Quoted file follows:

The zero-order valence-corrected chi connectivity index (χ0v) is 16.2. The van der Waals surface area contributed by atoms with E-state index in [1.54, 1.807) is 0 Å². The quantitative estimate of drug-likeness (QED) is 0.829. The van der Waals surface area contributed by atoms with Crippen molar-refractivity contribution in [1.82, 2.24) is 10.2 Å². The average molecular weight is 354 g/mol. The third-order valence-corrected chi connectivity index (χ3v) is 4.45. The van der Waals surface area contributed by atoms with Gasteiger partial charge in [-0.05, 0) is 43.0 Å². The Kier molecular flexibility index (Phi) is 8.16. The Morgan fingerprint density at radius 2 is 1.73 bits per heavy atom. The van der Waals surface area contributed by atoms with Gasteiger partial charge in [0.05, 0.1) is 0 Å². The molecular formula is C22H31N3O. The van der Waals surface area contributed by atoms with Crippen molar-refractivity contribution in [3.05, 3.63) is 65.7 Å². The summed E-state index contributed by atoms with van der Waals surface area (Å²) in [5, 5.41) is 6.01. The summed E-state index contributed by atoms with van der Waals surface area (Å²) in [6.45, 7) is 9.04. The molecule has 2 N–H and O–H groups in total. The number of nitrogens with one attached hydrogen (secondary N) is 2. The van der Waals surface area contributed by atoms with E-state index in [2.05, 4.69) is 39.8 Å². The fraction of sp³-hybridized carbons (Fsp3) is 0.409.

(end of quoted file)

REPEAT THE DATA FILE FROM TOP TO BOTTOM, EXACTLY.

The zero-order valence-corrected chi connectivity index (χ0v) is 16.2. The van der Waals surface area contributed by atoms with E-state index in [1.54, 1.807) is 0 Å². The quantitative estimate of drug-likeness (QED) is 0.829. The van der Waals surface area contributed by atoms with Crippen molar-refractivity contribution in [1.82, 2.24) is 10.2 Å². The average molecular weight is 354 g/mol. The third-order valence-corrected chi connectivity index (χ3v) is 4.45. The van der Waals surface area contributed by atoms with Gasteiger partial charge in [-0.05, 0) is 43.0 Å². The Kier molecular flexibility index (Phi) is 8.16. The Morgan fingerprint density at radius 2 is 1.73 bits per heavy atom. The van der Waals surface area contributed by atoms with Gasteiger partial charge in [0.05, 0.1) is 0 Å². The molecular formula is C22H31N3O. The van der Waals surface area contributed by atoms with Crippen molar-refractivity contribution in [3.05, 3.63) is 65.7 Å². The summed E-state index contributed by atoms with van der Waals surface area (Å²) in [5, 5.41) is 6.01. The summed E-state index contributed by atoms with van der Waals surface area (Å²) in [6.45, 7) is 9.04. The molecule has 2 N–H and O–H groups in total. The number of nitrogens with one attached hydrogen (secondary N) is 2. The van der Waals surface area contributed by atoms with E-state index in [2.05, 4.69) is 39.8 Å². The fraction of sp³-hybridized carbons (Fsp3) is 0.409.